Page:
We now consider an experimental design where we want to determine whether there is a difference between two groups within the population. For example, let’s suppose we want to test whether there is any difference between the effectiveness of a new drug for treating cancer. One approach is to create a random sample of 40 people, half of whom take the drug and half take a placebo. For this approach to give valid results it is important that people be assigned to each group at random. Such samples are independent.

When the population variances are known, hypothesis testing can be done using a normal distribution, as described in Comparing Two Means when Variances are Known. But population variances are not usually known. The approach we use instead is to pool sample variances and use the* t* distribution.

We consider three cases where the *t* distribution is used:

- Equal variances
- Unequal variances
- Paired samples

We deal with the first of these cases in this section.

**Theorem 1**: Let *x̄* and ȳ be the sample means of two sets of data of size *n _{x}* and

*n*

_{y}respectively. If

*x*and y are normal, or

*n*and

_{x}*n*

_{y}are sufficiently large for the Central Limit Theorem to hold, and

*x*and y have the same variance, then the random variable

has distribution *T*(*n _{x} + n*

_{y}– 2) where

**Observation**: *s*, as defined above, can be viewed as a way to pool *s _{x}* and

*s*

_{y}, and so

*s*

^{2}

*is referred to as the*

**pooled variance**. Also note that the degrees of freedom of

*t*is the value of the denominator of

*s*

^{2}in the formula given in Theorem 1.

**Click here** for a proof of Theorem 1.

**Real Statistics Excel Functions**: The following supplemental functions are provided in the Real Statistics Resource Pack.

**VAR_POOLED**(R1, R2) = pooled variance of the samples defined by ranges R1 and R2, i.e. *s*^{2} of Theorem 1

**STDEV_POOLED**(R1, R2) = pooled standard deviation of the samples defined by ranges R1 and R2, i.e. *s*^{ }of Theorem 1

**STDERR_POOLED**(R1, R2, *b*) = pooled standard error of the samples defined by ranges R1 and R2. This is equal to the denominator of *t* in Theorem 1 if b = TRUE (default) and equal to the denominator of *t* in Theorem 1 of Two Sample t Test with Unequal Variances if *b* = FALSE. When the sample sizes are equal, *b* = TRUE or *b* = FALSE yields the same result.

**Observation**: Each of these functions ignores all empty and non-numeric cells.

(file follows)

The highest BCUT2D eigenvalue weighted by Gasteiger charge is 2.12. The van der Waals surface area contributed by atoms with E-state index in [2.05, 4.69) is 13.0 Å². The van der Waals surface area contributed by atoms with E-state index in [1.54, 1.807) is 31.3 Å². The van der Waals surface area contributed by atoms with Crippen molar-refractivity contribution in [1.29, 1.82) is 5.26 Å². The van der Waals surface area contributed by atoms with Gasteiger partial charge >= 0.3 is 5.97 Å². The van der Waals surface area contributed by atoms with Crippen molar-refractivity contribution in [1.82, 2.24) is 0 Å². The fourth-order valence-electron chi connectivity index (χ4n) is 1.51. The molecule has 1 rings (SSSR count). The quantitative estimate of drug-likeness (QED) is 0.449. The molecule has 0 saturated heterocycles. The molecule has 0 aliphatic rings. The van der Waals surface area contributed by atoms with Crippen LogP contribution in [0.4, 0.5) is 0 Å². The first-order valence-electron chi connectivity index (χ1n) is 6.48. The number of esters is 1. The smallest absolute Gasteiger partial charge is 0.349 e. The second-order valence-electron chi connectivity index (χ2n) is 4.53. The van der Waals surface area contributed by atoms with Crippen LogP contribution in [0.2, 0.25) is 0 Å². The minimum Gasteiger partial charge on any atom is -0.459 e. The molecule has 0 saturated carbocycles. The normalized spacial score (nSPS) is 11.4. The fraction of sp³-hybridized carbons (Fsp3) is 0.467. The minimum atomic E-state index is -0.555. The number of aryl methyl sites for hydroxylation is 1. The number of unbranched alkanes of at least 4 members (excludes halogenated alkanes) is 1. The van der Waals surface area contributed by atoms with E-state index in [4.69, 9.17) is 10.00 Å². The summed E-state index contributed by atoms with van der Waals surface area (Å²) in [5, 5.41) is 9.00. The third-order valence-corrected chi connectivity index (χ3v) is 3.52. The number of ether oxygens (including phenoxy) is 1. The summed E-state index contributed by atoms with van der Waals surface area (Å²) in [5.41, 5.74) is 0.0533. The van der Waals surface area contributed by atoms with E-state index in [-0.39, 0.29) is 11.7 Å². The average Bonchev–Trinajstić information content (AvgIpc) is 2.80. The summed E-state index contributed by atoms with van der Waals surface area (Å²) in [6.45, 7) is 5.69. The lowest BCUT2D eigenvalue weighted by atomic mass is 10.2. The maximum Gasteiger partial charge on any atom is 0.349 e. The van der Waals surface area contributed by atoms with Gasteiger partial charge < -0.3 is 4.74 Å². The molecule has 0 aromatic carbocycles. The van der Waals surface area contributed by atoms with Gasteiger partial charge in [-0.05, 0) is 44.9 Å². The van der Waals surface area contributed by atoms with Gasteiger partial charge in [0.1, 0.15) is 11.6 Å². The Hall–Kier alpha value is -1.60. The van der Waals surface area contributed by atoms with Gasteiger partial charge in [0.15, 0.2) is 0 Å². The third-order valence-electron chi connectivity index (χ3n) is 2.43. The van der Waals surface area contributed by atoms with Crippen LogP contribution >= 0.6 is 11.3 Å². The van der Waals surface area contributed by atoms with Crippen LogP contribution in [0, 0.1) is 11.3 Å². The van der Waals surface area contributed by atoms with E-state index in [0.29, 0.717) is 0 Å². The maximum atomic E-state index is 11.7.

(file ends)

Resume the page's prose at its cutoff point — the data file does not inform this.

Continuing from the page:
**Example 1**: A marketing research firm tests the effectiveness of a new flavoring for a leading beverage using a sample of 20 people, half of whom taste the beverage with the old flavoring and the other half who taste the beverage with the new favoring. The people in the study are then given a questionnaire which evaluates how enjoyable the beverage was. The scores are as in Figure 1. Determine whether there is a significant difference between the perception of the two flavorings.

As we can see from the box plot in Figure 1 the data in each sample is reasonably symmetric and so we use the *t* test with the following null hypothesis:

H_{0}: *μ*_{1} – *μ*_{2} = 0; i.e. there is no difference between the two flavorings

Since the sample variances are similar we decide that the population variances are also likely to be similar and so apply Theorem 1.

And so *s* = = 4.01. Now,

Since p-value = TDIST(*t, df*) = TDIST(2.18, 18) = .043 < .05 = *α,* we reject the null hypothesis, concluding that there is a significant difference between the two flavorings. In fact, the new flavoring is significantly more enjoyable.

The same result can be obtained by use of Excel’s **Two-Sample Assuming Equal Variances** data analysis tool, the results of which are as follows.

**Observation**: The Real Statistics Resource Pack also provides a data analysis tool which supports the two independent sample t test, but provides additional information not found in the standard Excel data analysis tool. Example 3 in Two Sample t Test: Unequal Variances gives an example of how to use this data analysis tool.

**Example 2**: To investigate the effect of a new hay fever drug on driving skills, a researcher studies 24 individuals with hay fever: 12 who have been taking the drug and 12 who have not. All participants then entered a simulator and were given a driving test which assigned a score to each driver as summarized in Figure 3.

As in the previous example, we plan to use the t-test, but with a sample this small we first need to check to see that the data is normally distributed (or at least symmetric). This can be seen from the histograms. Also the variances are relatively similar (15.18 and 17.88) and so we can again use the t-Test: Two-Sample Assuming Equal Variances data analysis tool to test the following null hypothesis:

H_{0}: *μ _{control} = μ_{drug}*

Since *t _{obs}* = .10 < 2.07 =

*t*(or p-value = .921 > .05 =

_{crit}*α*) we retain the null hypothesis; i.e. we are 95% confident that any difference between the two groups is due to chance.

**Observation**: The t-test is quite robust even when the underlying distributions are not normal provided the sample size is sufficiently large (usually over 25 or 30). The t-test can be valid even with smaller sample sizes, provided the samples have similar shape and are not too skewed.

### Effect size

The Cohen effect size *d* can be calculated as in One Sample t Test, namely:

**Example 3:** Find the effect size for study in Example 2.

This means that the control group has a driving score 4.1% of a standard deviation more than the group that is taking the hay fever medication.

I am using a t test to compare before and after weights using a diet. n=78. In excel, I am not sure whether to use 1, 2, or 3, under type in the formula box. Can you explain clearly the differences? Thanks.

Jo,

You use type = 1 when the two samples are not independent. E.g. (1) when the first sample contains men and the second contains their wives or, as in your case (2) the first sample contains each person’s weight before dieting while the second sample contains their weight after dieting. In example (2) the same person is being sampled and so the samples can’t be independent.